Wednesday, February 6, 2013

High Tech High (HTH) Visit

Mr. Lawrence, Mrs. Hethcox, Mrs. Eckenroth, and myself had the opportunity to visit High Tech High (HTH) in San Diego, California this week.  We began our visit at the Port Loma campus which is the original HTH campus and opened in 2000.  There is a second campus in Chula Vista which was built two years ago.  HTH is a public charter school that combines challenging academic curriculum with project-based learning, performance based assessment, digital portfolios, and internships for all students.

My visit was very eye opening, inspiring, and reassuring.  I say reassuring because I believe that the conversations and professional development that we are participating in here in Richland Two and at NSE support these same principles.  Teachers design work that is meaningful, authentic, and engaging based on the interest and needs of the students.  I could tell that the students knew exactly what they were working on, why they were working on it, and what they were going to do with it when they were finished.  We are doing this at NSE, but just like anything else we need to think about how we can do it better.

There were a number of statements that struck me throughout my time at HTH.  Instead of writing a long paragraph about each one, I will list them below:

"Less adult talk and more student talk and exploration."
"Students own the walls." - meaning that their work is everywhere.
"Where in the project is there a place for kids to show voice and choice (dream and surprise)."
"We need to think about what to keep out of our schools (i.e. what is holding us back?)."
"There are multiple grades throughout the project rather than grading the final product."
"Think - Build - Do"
"We need to blur the lines between school and community, classrooms, content areas, and abilities."
"Let kids make connections to the adult world (real world)."
"With freedom comes responsibility."
"Projects are the curriculum."
"Let go of control to gain more control."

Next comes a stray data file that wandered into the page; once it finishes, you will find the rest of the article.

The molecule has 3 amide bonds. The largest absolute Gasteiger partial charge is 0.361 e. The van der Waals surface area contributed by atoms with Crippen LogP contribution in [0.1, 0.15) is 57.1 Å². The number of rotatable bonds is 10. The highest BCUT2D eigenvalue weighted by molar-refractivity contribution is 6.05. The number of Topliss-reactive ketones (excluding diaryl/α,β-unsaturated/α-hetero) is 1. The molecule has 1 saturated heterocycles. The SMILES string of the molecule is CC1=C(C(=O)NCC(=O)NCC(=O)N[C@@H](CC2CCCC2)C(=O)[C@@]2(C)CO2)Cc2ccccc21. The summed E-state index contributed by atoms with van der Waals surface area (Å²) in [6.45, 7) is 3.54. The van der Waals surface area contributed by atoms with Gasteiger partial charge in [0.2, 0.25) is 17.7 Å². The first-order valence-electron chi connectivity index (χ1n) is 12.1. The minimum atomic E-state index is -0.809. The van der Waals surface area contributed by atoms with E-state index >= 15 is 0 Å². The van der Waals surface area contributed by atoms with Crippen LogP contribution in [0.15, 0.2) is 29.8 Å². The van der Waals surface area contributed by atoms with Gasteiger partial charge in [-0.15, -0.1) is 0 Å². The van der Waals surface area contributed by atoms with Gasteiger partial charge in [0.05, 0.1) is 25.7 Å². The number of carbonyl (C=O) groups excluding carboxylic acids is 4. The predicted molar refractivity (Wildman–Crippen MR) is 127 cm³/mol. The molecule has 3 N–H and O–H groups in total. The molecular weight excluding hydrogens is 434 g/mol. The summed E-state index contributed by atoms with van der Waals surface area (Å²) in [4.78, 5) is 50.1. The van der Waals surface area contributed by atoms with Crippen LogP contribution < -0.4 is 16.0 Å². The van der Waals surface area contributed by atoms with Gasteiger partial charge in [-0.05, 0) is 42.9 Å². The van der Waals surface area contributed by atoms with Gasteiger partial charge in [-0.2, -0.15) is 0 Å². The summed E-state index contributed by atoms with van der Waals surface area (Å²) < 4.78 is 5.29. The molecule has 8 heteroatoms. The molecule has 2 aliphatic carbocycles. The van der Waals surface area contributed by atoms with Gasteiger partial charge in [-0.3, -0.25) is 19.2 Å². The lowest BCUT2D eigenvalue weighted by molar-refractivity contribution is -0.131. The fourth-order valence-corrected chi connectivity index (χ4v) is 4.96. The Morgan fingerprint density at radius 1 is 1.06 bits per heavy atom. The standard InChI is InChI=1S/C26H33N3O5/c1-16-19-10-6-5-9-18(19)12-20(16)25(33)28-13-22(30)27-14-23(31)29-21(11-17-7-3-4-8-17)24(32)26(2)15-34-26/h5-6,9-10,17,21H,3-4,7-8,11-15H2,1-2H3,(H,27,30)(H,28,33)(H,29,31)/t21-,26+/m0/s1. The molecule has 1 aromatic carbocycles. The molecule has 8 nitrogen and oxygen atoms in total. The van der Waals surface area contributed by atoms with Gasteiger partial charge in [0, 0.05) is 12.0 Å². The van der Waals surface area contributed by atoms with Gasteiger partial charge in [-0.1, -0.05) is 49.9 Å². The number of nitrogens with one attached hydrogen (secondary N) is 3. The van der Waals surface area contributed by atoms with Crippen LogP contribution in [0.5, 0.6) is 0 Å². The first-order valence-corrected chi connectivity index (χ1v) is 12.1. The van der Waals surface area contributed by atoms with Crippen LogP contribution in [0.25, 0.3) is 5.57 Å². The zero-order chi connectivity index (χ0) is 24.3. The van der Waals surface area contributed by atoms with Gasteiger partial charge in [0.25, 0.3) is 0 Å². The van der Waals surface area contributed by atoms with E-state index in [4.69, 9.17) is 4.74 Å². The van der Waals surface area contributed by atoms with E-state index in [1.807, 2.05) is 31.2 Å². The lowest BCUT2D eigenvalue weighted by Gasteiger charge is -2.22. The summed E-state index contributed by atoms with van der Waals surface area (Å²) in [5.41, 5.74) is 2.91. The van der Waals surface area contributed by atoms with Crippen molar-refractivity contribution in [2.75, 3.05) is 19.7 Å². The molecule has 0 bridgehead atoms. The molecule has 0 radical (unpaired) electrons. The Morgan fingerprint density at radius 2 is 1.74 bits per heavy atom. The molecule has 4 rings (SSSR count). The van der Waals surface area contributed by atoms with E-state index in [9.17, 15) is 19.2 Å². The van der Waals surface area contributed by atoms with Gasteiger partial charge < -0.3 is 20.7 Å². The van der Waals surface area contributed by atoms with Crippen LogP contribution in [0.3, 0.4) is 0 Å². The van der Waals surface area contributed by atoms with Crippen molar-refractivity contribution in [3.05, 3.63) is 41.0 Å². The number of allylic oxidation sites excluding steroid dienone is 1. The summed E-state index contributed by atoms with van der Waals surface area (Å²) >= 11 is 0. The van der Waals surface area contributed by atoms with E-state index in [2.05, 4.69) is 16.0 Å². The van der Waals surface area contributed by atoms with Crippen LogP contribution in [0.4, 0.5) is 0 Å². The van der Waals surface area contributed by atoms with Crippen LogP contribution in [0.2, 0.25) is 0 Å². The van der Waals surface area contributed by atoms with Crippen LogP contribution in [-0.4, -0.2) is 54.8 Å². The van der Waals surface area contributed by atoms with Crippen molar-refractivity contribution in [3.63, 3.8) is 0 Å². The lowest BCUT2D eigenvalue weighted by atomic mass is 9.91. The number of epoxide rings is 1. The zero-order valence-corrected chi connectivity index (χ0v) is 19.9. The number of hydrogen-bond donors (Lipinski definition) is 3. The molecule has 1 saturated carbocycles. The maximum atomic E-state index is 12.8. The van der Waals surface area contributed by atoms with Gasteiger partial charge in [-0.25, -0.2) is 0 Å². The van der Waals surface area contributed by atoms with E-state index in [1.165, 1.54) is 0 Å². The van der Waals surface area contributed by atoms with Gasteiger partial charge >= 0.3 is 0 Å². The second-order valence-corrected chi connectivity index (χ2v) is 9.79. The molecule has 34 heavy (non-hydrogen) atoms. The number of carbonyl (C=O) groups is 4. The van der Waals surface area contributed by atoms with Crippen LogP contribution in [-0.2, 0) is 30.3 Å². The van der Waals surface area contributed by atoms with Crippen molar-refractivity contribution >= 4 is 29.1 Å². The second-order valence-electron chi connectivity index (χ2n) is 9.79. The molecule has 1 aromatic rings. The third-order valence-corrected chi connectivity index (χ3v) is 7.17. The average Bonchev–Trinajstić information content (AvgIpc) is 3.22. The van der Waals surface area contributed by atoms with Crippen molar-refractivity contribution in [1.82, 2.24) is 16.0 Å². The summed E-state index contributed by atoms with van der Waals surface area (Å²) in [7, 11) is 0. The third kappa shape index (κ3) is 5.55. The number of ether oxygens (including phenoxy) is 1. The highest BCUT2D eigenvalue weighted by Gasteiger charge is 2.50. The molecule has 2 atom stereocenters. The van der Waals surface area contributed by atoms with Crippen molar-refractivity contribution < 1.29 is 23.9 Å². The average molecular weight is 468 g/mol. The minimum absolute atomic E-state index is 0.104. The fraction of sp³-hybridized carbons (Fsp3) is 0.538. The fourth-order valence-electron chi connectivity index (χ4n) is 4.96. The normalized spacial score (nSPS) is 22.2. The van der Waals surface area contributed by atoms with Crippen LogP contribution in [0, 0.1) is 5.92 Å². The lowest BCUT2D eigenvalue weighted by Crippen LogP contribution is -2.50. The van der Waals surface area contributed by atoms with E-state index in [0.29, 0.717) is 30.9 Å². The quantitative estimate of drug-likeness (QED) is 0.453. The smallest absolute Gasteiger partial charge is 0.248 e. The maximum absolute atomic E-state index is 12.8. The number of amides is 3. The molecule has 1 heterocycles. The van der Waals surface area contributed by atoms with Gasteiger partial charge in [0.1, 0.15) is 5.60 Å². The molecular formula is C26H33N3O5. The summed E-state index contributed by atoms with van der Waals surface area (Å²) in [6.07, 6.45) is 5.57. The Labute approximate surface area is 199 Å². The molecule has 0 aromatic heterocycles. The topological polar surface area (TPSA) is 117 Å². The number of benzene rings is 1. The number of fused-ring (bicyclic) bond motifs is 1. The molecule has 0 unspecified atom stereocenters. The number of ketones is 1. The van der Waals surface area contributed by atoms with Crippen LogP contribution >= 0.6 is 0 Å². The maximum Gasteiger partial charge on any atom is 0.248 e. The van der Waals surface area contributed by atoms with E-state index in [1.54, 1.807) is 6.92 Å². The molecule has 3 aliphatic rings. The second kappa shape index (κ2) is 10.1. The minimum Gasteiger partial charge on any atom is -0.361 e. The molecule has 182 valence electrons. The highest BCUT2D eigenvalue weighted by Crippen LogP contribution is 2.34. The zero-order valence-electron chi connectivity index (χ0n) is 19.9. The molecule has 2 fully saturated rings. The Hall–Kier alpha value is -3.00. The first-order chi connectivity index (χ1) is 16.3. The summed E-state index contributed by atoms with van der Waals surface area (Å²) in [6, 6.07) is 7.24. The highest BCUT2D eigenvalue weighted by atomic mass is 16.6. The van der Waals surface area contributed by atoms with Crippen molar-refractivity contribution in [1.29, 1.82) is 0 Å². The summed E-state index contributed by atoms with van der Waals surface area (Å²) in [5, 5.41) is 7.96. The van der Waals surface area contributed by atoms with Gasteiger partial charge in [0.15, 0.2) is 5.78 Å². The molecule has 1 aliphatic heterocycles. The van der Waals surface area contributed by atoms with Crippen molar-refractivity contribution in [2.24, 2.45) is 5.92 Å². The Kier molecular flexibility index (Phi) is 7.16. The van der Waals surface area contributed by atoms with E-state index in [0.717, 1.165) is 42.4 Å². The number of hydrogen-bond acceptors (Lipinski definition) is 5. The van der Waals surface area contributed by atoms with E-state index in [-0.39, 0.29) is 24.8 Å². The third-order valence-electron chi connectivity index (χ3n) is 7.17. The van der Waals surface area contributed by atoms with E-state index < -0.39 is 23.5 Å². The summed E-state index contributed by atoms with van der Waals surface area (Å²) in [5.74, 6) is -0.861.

"Allow for multiple entry points into the project."
"It's not about being perfect, but reflective and transparent."
Personalization - Common Intellectual Mission - Presentation of Learning - Adult world connections

The project to the left was a fourth grade project that required the students to design and build a boat that would hold two classmates and float.  They actually took the boats out to a lake and tested them.  With life jackets of course.  The experience was documented thoroughly in the hallways and you could tell that the students and teachers LIVED this project.  They were still talking about the excitement, their failures, and their successes.  This is one example of a long term project that included a number of standards and skills to be learned.

You can learn more about the project at Ms. Stacey Lopaz's digital portfolio HERE.  The video is a "must watch!"  Ms. Lopaz is one of the teachers who facilitated the project.  I would encourage you contacting her if you are interested in such an idea.

You can learn more about High Tech Elementary - Chula Vista HERE.

You can also view our visit on YouTube by clicking on the pictures to the right.  One of our tasks was to create a short presentation about what we learned while we were here.  I have to give Mrs. Hethcox credit for creating the presentation using PowToon.  You can see this presentation by clicking on the picture to the right.

Dr. H.

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